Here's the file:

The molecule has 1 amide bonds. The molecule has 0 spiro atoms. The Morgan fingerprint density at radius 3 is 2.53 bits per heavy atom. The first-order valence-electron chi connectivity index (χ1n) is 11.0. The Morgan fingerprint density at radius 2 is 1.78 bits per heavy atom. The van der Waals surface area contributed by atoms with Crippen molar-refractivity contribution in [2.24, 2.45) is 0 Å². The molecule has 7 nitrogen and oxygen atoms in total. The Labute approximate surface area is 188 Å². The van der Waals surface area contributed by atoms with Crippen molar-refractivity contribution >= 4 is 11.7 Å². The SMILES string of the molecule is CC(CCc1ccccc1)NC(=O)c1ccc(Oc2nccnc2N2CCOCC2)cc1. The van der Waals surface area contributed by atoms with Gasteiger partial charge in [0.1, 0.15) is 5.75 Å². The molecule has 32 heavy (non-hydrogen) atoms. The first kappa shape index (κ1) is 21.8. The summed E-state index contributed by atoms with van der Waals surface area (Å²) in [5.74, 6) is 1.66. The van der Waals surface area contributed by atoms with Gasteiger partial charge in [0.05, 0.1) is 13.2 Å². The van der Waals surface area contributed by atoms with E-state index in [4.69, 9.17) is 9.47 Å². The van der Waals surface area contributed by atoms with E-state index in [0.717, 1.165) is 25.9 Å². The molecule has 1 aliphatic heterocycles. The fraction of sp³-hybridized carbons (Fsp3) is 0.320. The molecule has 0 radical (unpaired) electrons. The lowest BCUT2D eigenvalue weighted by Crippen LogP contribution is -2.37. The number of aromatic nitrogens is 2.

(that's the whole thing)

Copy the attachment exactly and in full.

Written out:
The molecule has 1 amide bonds. The molecule has 0 spiro atoms. The Morgan fingerprint density at radius 3 is 2.53 bits per heavy atom. The first-order valence-electron chi connectivity index (χ1n) is 11.0. The Morgan fingerprint density at radius 2 is 1.78 bits per heavy atom. The van der Waals surface area contributed by atoms with Crippen molar-refractivity contribution in [2.24, 2.45) is 0 Å². The molecule has 7 nitrogen and oxygen atoms in total. The Labute approximate surface area is 188 Å². The van der Waals surface area contributed by atoms with Crippen molar-refractivity contribution >= 4 is 11.7 Å². The SMILES string of the molecule is CC(CCc1ccccc1)NC(=O)c1ccc(Oc2nccnc2N2CCOCC2)cc1. The van der Waals surface area contributed by atoms with Gasteiger partial charge in [0.1, 0.15) is 5.75 Å². The molecule has 32 heavy (non-hydrogen) atoms. The first kappa shape index (κ1) is 21.8. The summed E-state index contributed by atoms with van der Waals surface area (Å²) in [5.74, 6) is 1.66. The van der Waals surface area contributed by atoms with Gasteiger partial charge in [0.05, 0.1) is 13.2 Å². The van der Waals surface area contributed by atoms with E-state index in [4.69, 9.17) is 9.47 Å². The van der Waals surface area contributed by atoms with E-state index in [0.717, 1.165) is 25.9 Å². The molecule has 1 aliphatic heterocycles. The fraction of sp³-hybridized carbons (Fsp3) is 0.320. The molecule has 0 radical (unpaired) electrons. The lowest BCUT2D eigenvalue weighted by Crippen LogP contribution is -2.37. The number of aromatic nitrogens is 2.